How does having a co-op culture impact leadership in a business?

Suma Wholefoods and Lincolnshire Co-operative share tips for a successful leadership strategy

Suma, the UK’s largest independent wholefood wholesaler, has recently embarked on a leadership development journey – and doing this in a co-operative way can be a challenging process.

Jenny Carlyle, strategic HR officer at Suma, shared some of the co-op’s key learnings during a session at Co-op Congress in Manchester in June.

Suma was converted into a co-op in 1977, after its founder sold it to staff two years after setting it up. Since then, the business has been run as a worker
co-op, operating an equal pay policy.

Ms Carlyle surveyed colleagues to find out what they thought about leadership. She found that worker owners wanted leadership  and although they did not know what that might look like, they all pointed to the idea of collective leadership.

This approach means that anybody can be a leader at any time; individuals step into leadership roles when appropriate or when there is a need in the organisation. When that need is over they will step back and continue what they were doing before.

“The idea of collective leadership resonated with our values and principles and our structure,” said Ms Carlyle.

Meanwhile, the co-op’s equal pay policy meant people chose to take extra roles for the good of the organisation rather than for financial incentives.

Ms Carlyle started looking at how Suma could develop collective leadership, and asking what was stopping people from stepping into leadership roles. The survey revealed the main barriers were a lack of support and role clarity, with people stepping in and filling in roles as needed,
without guidance.

In light of this, Suma started a governance restructure to give people very clear responsibilities. It is now run by a board of nine people, replacing its former management committee of six. Those who wish to stand for the board have to complete a skills assessment in relation to the job description. Colleagues also need to second the application and explain why they think the person is suitable. The new process was devised to balance legal responsibilities, good competence and democratic rights.

Jenny Carlyle, Heather Lee and Gavin Wilson at Congress (Photo: Co-operatives UK)

Suma has also set up a learning and development team, looking at membership skills within the co-op and trying to incorporate elements
of coaching and reflective practice.

While still at a very early stage of leadership development, the co-op is focusing on involving and supporting everybody wanting more responsibilities.

Ms Carlyle says a key lessons is that it is important to identify what leadership means for an organisation and what leaders are expected to do.

“Tailor existing leadership development literature to your skills and organisation,” she told delegates.

Elsewhere in the movement, Lincolnshire Co-op is recruiting people at mid-career stage, particularly in food store and managerial roles.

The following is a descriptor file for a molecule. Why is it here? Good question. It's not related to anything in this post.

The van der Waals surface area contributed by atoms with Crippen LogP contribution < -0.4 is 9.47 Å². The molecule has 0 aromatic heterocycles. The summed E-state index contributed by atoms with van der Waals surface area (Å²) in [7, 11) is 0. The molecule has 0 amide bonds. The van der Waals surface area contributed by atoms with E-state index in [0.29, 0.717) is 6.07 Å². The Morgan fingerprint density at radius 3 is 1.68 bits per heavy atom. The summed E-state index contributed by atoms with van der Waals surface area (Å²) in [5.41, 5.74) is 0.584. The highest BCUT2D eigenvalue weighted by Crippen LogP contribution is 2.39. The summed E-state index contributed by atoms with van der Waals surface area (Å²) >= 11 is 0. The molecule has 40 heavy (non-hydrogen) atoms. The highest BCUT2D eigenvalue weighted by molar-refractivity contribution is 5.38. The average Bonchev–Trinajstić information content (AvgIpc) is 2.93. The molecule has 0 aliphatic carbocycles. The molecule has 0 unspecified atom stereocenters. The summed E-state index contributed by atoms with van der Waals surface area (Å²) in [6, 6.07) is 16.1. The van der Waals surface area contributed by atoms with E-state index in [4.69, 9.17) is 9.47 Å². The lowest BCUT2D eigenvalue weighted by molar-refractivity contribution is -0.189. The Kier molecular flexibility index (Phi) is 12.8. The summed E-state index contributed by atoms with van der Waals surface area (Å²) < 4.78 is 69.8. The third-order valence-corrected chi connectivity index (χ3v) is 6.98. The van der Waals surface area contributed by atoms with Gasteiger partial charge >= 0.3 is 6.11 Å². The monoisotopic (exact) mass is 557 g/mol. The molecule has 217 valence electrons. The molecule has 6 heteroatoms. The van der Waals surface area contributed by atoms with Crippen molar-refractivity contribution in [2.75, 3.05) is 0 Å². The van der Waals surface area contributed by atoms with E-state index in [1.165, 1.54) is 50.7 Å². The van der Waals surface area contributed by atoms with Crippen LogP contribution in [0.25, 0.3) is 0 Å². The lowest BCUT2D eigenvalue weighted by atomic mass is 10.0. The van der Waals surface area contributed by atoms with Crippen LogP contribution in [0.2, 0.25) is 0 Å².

“They come from the plc world with the expectation to invest massively in technology, not necessarily in people or values,” said Heather Lee, the society’s head of people and performance.

With its purpose in mind, Lincolnshire developed a nine-box talent matrix to define what they are looking for in employees. “Developing people is key to us and how we go about delivering our purpose,” she added.

Three years ago, the society launched a Learn, Engage, Apply and Perform programme (LEAP) to help colleagues step up to store manager roles. Through the scheme, staff members can apply for an 18-month training process to develop their skills further.

Some choose not to be store managers, while others opt for the promotion and go on to complete a level 3 retail team leader diploma in partnership with
a local college.

Those who come through the scheme can do a chartered manager degree apprenticeship BA through the University of Lincoln. As an apprenticeship levy-paying employer, Lincolnshire Co-operative is using some of levy funding for these projects.

Gavin Wilson, one of regional managers in the food business, was one of the first Lincolnshire staff members to apply for the LEAP programme. He started with an initial chat to his line manager, who asked about his development and where he wanted to be in the future. He said the scheme had boosted his confidence and given him the opportunity to network and make new contacts within the business.

Other colleagues have chosen to move into head office roles through the scheme.

Richard Bickle, a director at Central England Co-operative, pointed out that retail societies’ junior-to-senior schemes do not exist in the way that they used to, particularly due to the advancement of the national living wage.

“Are there lessons that the retail societies can learn from people like Suma – who by definition are a flat organisation?” he asked.

Ms Carlyle argued that while the job rotation approach worked for Suma, it might prove to be wrong for a co-op with a traditional hierarchy.

“Sometimes when traditional pathways are no longer an option, you just have to look for different ways,” she said, adding that working in the frozen section for a few days a week can give workers an insight into what to want from a buyer.

“The advantage is that there is no financial penalty in Suma when moving within different roles,” she added.

Ms Lee said that LEAP helped those working in stores who wanted to become store managers. Meanwhile, the chartered management degree helped people who were in mid-career roles. “It is about the line manager having regular conversations with individuals to identify their aspirations,” she said.

Lincolnshire store managers who have come through these schemes have much have higher retention and success rate. The society’s current chief executive, Ursula Lidbetter, was herself a trainee when she joined the organisation.